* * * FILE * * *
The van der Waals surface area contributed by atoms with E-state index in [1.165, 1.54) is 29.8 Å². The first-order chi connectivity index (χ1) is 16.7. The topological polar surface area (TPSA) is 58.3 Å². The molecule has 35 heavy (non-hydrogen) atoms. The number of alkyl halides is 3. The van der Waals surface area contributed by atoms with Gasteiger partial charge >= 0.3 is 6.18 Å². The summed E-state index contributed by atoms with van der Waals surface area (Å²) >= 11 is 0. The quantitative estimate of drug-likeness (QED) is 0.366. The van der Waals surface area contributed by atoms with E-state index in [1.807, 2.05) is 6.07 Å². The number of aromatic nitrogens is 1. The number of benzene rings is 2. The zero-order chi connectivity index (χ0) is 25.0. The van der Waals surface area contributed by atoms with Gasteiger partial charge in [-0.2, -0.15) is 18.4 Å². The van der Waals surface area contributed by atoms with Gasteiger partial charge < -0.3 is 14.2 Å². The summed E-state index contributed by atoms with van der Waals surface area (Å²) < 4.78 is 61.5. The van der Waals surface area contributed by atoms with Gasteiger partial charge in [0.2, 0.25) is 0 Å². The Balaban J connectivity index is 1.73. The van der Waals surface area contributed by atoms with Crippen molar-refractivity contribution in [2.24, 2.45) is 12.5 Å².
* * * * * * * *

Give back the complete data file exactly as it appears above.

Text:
The van der Waals surface area contributed by atoms with E-state index in [1.165, 1.54) is 29.8 Å². The first-order chi connectivity index (χ1) is 16.7. The topological polar surface area (TPSA) is 58.3 Å². The molecule has 35 heavy (non-hydrogen) atoms. The number of alkyl halides is 3. The van der Waals surface area contributed by atoms with Gasteiger partial charge >= 0.3 is 6.18 Å². The summed E-state index contributed by atoms with van der Waals surface area (Å²) >= 11 is 0. The quantitative estimate of drug-likeness (QED) is 0.366. The van der Waals surface area contributed by atoms with E-state index in [1.807, 2.05) is 6.07 Å². The number of aromatic nitrogens is 1. The number of benzene rings is 2. The zero-order chi connectivity index (χ0) is 25.0. The van der Waals surface area contributed by atoms with Gasteiger partial charge in [-0.2, -0.15) is 18.4 Å². The van der Waals surface area contributed by atoms with Gasteiger partial charge < -0.3 is 14.2 Å². The summed E-state index contributed by atoms with van der Waals surface area (Å²) < 4.78 is 61.5. The van der Waals surface area contributed by atoms with Gasteiger partial charge in [0.2, 0.25) is 0 Å². The Balaban J connectivity index is 1.73. The van der Waals surface area contributed by atoms with Crippen molar-refractivity contribution in [2.24, 2.45) is 12.5 Å².